Remains found near Missouri base are missing airman's -

Remains found near Missouri base are missing airman's

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By KMOV Web Producer By KMOV Web Producer


WHITEMAN AIR FORCE BASE, Mo. (AP) -- Authorities are investigating an 18-year-old airman's death as a homicide after finding his body Friday in a state park near Whiteman Air Force Base in western Missouri.
Johnson County deputies, using specially trained dogs, discovered the body of Airman 1st Class Luis Vazquez in a remote area of Knob Noster State Park.
Vazquez, of Alliance, Neb., and fellow airman Kerby Barbe, also 18, had failed to report for duty Monday at the base. Authorities said Barbe shot himself to death Tuesday in Texas.
The two had last been seen together Sunday, and authorities said Barbe later drove Vazquez's pickup truck to his hometown of Blanco, Texas, where he committed suicide after a five-hour standoff with officers Tuesday.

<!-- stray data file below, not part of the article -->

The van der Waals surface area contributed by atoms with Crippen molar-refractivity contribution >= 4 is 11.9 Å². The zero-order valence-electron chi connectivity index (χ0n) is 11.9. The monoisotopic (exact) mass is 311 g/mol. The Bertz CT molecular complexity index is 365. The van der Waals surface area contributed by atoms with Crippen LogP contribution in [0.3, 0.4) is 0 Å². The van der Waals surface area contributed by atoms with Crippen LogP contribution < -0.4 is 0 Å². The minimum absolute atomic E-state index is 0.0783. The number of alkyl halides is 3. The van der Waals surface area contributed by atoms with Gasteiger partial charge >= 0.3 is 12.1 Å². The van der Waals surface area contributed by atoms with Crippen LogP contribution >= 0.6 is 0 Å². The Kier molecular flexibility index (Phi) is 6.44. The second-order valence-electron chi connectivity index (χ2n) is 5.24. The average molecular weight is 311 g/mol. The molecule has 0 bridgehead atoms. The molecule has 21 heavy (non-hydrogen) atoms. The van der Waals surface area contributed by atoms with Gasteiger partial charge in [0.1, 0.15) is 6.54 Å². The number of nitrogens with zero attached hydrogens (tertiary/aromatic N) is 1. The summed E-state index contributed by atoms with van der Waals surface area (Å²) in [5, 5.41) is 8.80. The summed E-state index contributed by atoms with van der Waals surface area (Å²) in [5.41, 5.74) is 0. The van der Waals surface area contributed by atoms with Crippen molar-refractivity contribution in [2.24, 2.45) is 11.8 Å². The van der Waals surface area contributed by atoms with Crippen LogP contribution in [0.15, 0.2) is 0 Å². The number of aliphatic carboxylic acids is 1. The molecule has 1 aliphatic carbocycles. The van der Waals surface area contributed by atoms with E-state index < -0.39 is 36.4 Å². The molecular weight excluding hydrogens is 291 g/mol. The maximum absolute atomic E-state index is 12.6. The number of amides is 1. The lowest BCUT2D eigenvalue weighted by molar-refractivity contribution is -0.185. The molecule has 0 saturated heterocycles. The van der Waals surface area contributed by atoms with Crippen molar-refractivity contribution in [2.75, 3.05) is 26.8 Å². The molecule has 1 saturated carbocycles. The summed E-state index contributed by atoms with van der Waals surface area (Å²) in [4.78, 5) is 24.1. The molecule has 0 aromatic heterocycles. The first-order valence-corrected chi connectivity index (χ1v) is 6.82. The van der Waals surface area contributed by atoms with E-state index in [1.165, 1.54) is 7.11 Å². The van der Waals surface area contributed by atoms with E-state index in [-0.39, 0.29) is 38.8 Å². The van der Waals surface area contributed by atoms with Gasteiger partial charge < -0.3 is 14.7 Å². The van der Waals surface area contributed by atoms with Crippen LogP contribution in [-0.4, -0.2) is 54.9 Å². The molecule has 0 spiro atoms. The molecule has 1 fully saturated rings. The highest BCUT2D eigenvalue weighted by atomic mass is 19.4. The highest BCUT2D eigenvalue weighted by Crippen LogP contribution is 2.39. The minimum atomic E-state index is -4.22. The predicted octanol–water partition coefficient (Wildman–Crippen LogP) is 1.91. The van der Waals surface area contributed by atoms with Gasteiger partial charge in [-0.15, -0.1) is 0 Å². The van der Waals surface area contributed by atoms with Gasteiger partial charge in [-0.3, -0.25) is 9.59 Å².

Authorities in Blanco County, Texas, said at the time that Barbe was considered a suspect in the death of the other airman and that the body may be in Nebraska. They said Barbe had a rifle with 300 rounds of ammunition when he killed himself.
Johnson County Sheriff Charles Heiss, who's leading the investigation in Missouri, said in a news release Friday evening that Barbe had told a female companion that he had critically injured another airman and left his body in the state park.
The cause of Vazquez's death and a motive for the killing have not been determined, Heiss said.
Military and civilian authorities said Vazquez and Barbe had trained together at Lackland Air Force Base in Texas and were recently assigned to Whiteman, where they had rooms in the same dormitory and were known as friends.
Brig. Gen. Scott Vander Hamm, commander of the 509th Bomb Wing at Whiteman, said in televised interviews Friday that he had no immediate explanation for the deaths.
"As far as motive, we're just scratching our heads at this point," he said.
Vander Hamm also said Barbe had left no suicide note, and that an intensive screening program of individuals' backgrounds and mental health had not indicated the airman was troubled.
"If there were any red flags in all that time, we would have found them," he said.
(Copyright 2011 by The Associated Press. All Rights Reserved.)

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